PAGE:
Last year, more than $20 billion worth of construction was completed for K-12 public schools. The majority of those dollars were spent on the construction of new and additional space. Only 18 percent went toward the renovation/modernization of existing school facilities. While our investment in new school facilities continues to rise, questions remain about the adequacy of our investment in existing buildings.

Concerns about the condition of our schools are not new. In the mid-1980s, President Reagan appointed a commission to study the problems of our decaying infrastructure. The first report card, "Fragile Foundations: A Report on America's Infrastructure," was the result of that commission. We scored a C, and the book was closed. Ten years later, the American Society of Civil Engineers took up the cause. Patrick Natale, P.E., F.ASCE, executive director of the ASCE, stated that their reason for developing the report card was simple.“As the experts entrusted with the responsibility of designing, building and maintaining America's infrastructure, we felt an obligation to inform the American public and our nation's decision makers about the condition of our roads, bridges, water systems and other public works.”

On March 9, the ASCE issued its third Report Card for America's Infrastructure. To develop the report, the ASCE assembled a panel of 24 of the nation’s leading civil engineers, who analyzed hundreds of studies and reports, in addition to surveying more than 2,000 engineers, to determine what was happening in the field. Fifteen categories, ranging from roads to bridges, drinking water to wastewater and energy to schools, were studied. Grades were assigned on the basis of condition and capacity, and funding vs. need. The average grade was D. Individual grades ranged from a C+ for solid waste, to a D- for drinking water, to a D for schools.

Is America’s crumbling infrastructure eroding our quality of life? ASCE President William P. Henry, P.E., F.ASCE. states, "We need to establish a comprehensive, long-term infrastructure, plan as opposed to our current `patch and pray' method to ensure a better quality of life for everyone." To remedy America's current and looming problems in the categories included in the report, ASCE estimates an investment need of $1.6 trillion through a five-year period from all levels of government and the private sector. This amount does not include estimates for infrastructure security needs. The investment needed for protecting our nation's critical infrastructure is still being defined within the Department of Homeland Security framework.

In the section on school facilities, the ASCE states,“The Federal government has not assessed the condition of America's schools since 1999, when it estimated that $127 billion was needed to bring facilities to good condition. Other sources have since reported a need as high as $268 billion. Despite public support of bond initiatives to provide funding for school facilities, without a clear understanding of the need, it is uncertain whether schools can meet increasing enrollment demands and the smaller class sizes mandated by the No Child Left Behind Act.”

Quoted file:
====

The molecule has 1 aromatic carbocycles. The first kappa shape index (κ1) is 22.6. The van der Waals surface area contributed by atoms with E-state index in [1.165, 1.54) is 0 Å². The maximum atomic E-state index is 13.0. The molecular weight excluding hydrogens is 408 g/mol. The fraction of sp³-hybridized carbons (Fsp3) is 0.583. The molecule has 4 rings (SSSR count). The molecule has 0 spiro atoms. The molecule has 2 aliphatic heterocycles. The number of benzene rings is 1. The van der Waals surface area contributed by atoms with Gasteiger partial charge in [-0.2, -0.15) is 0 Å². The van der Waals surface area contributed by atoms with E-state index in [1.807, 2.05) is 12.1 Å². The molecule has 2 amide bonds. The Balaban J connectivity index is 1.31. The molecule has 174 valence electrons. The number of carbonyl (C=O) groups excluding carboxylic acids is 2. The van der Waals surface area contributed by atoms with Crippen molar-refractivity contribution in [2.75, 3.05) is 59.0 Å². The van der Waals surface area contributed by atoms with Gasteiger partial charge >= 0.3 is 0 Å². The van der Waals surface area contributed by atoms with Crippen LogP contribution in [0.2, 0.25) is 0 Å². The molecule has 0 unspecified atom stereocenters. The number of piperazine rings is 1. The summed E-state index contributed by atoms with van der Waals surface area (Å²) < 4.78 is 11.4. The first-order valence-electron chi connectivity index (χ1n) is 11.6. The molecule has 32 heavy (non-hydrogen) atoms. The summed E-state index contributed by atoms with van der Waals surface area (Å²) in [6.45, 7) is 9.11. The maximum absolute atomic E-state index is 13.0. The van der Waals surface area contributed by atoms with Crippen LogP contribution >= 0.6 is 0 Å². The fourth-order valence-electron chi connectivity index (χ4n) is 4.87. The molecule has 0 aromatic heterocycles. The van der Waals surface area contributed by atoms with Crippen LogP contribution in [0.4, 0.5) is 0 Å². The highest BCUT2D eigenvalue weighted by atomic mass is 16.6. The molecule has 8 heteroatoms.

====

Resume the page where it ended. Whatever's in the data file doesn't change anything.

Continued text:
Much of the problem in assessing school facility need is the lack of adequate data. ASCE suggests that, “The first step in addressing the condition of the nation's schools is a realistic and ongoing needs evaluation.”

In order to achieve these goals, ASCE supports the following.

Expand federal tax credits to support increased use of school construction bonds.

Continue and increase federal grants for high-poverty, high-need school districts.

Encourage school districts to explore alternative financing, including lease financing, and financing/ownership/use arrangements to facilitate construction.

Encourage school districts to adopt regular, comprehensive construction and maintenance programs.

Increase emphasis on research and development for design and construction to meet the rapidly changing teaching environment.

Establish a federal, multiyear capital budget for public works infrastructure construction and rehabilitation, similar to those used by state and local governments.

Encourage the use of life-cycle cost analysis principles to evaluate the total costs of projects.

Consider direct federal funding for school construction.

There are many challenges we must meet when it comes to providing a quality education for all students, and the condition of our school facilities must not be ignored.